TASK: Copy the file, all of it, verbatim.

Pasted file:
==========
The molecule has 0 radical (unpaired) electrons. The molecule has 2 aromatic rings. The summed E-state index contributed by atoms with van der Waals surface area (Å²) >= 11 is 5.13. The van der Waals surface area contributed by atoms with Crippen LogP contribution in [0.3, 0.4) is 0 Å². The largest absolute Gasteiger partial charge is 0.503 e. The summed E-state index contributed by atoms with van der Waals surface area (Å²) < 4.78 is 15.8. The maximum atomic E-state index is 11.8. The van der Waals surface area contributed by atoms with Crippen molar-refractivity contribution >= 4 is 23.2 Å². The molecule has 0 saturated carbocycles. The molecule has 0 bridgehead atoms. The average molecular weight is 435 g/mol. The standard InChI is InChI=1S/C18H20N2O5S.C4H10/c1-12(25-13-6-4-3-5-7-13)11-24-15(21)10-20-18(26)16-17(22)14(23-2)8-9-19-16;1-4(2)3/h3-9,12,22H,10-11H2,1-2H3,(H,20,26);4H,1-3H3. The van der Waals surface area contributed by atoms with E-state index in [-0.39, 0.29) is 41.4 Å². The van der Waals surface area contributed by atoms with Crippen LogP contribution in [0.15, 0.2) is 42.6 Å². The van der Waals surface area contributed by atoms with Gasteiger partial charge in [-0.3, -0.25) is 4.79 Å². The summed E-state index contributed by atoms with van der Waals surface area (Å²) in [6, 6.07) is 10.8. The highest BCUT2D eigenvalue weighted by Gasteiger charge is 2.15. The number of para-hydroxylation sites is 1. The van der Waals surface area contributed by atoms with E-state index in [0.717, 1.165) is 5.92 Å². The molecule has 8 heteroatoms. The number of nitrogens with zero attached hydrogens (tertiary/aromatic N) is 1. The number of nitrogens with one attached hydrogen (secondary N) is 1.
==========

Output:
The molecule has 0 radical (unpaired) electrons. The molecule has 2 aromatic rings. The summed E-state index contributed by atoms with van der Waals surface area (Å²) >= 11 is 5.13. The van der Waals surface area contributed by atoms with Crippen LogP contribution in [0.3, 0.4) is 0 Å². The largest absolute Gasteiger partial charge is 0.503 e. The summed E-state index contributed by atoms with van der Waals surface area (Å²) < 4.78 is 15.8. The maximum atomic E-state index is 11.8. The van der Waals surface area contributed by atoms with Crippen molar-refractivity contribution >= 4 is 23.2 Å². The molecule has 0 saturated carbocycles. The molecule has 0 bridgehead atoms. The average molecular weight is 435 g/mol. The standard InChI is InChI=1S/C18H20N2O5S.C4H10/c1-12(25-13-6-4-3-5-7-13)11-24-15(21)10-20-18(26)16-17(22)14(23-2)8-9-19-16;1-4(2)3/h3-9,12,22H,10-11H2,1-2H3,(H,20,26);4H,1-3H3. The van der Waals surface area contributed by atoms with E-state index in [-0.39, 0.29) is 41.4 Å². The van der Waals surface area contributed by atoms with Crippen LogP contribution in [0.15, 0.2) is 42.6 Å². The van der Waals surface area contributed by atoms with Gasteiger partial charge in [-0.3, -0.25) is 4.79 Å². The summed E-state index contributed by atoms with van der Waals surface area (Å²) in [6, 6.07) is 10.8. The highest BCUT2D eigenvalue weighted by Gasteiger charge is 2.15. The number of para-hydroxylation sites is 1. The van der Waals surface area contributed by atoms with E-state index in [0.717, 1.165) is 5.92 Å². The molecule has 8 heteroatoms. The number of nitrogens with zero attached hydrogens (tertiary/aromatic N) is 1. The number of nitrogens with one attached hydrogen (secondary N) is 1.